Death is a terrible thing to think about. I remember as a child the first time I was told that “everybody dies” I cried. Life in those days was grand, with no cares and no worries… I guess I had hoped to live life forever without cares or worries. To think it was to some day end, after I grew old and feeble was a shock. Maybe I thought we were in some sort of limbo, with adults and children living as they were, never growing up and never growing old. I don’t know.
Also when I was a child I was first exposed to religion by a “friend” who must have thought I needed it, well, I did cuss a lot when I was little… in fact I was in the habit of listing all the cuss words I could think of, for a while. My first exposure was through a Sunday School class. There I learned that I could live forever, or so they taught, just for believing. This would not be my last exposure to religion, but it did make me more vulnerable to it… here were adults that believed what seemed even to my young mind, the unbelievable. I received the full dosage as well as explanations of what Easter was all about, what Christmas was all about. It didn’t stick because my parents were not religious, I would hate to think what might have transpired if they were.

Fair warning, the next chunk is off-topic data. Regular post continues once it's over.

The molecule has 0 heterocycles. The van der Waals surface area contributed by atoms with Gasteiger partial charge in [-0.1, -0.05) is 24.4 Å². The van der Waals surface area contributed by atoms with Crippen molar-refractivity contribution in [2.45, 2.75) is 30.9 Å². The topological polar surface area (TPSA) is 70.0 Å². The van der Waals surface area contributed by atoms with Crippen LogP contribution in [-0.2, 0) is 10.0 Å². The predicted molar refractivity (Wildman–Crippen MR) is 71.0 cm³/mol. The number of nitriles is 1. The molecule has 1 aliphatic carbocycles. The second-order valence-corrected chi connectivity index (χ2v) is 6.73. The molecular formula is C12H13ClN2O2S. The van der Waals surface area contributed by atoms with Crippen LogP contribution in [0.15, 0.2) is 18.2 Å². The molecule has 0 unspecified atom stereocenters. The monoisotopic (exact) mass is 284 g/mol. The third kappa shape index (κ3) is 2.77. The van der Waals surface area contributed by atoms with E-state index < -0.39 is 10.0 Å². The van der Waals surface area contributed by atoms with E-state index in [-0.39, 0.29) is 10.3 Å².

My experience in the military gave me my next big dose. The military had a requirement in the early seventies that you pay homage to the prevailing belief system at that time. Boot camp brought a visit to the church, it was obligatory, it did no good to object. You were made to sit, listen, and bow your head during the prayer. At first I pretended. Then my exposure was increased by a military family. I tried hard to believe. I admit my performance was more to gain the social setting than the belief. My belief was continued for a short time afterwards, until my father seemed to shake it out completely.
Death… now I see death as simply the end to life. There will be no shiny palaces, no reunions, just oblivion… in fact nothing will remain to realize the oblivion… just nothing.
I see the religious, expecting to go on to an eternity with their god, yet they fear death. They simply lack sufficient faith, they say, to accept that death should be celebrated as an attainment of some imagined afterlife.
Having been exposed to religion, I can never say that at the last moment, on my death bed, I might not recant my atheism. However, if I do, it can be chalked up to a failing mind, one trying to make death less atrocious.
The perils of belief are many. Trump, our present president, has demonstrated clearly the perils of believing too much, though, with his background one can wonder if he believes at all, given his immorality. He has decided that we do not need as much wilderness, we do not need to treat the world with care. He has nearly brought us to the brink of world war with Russia, at this time. Maybe all he cares about is bringing about Armageddon. Maybe he thinks it his mission. Who can read minds?
Here we are, all on this earth, brought to the brink of destruction by an ancient religion. Is there anything at all we can do about it?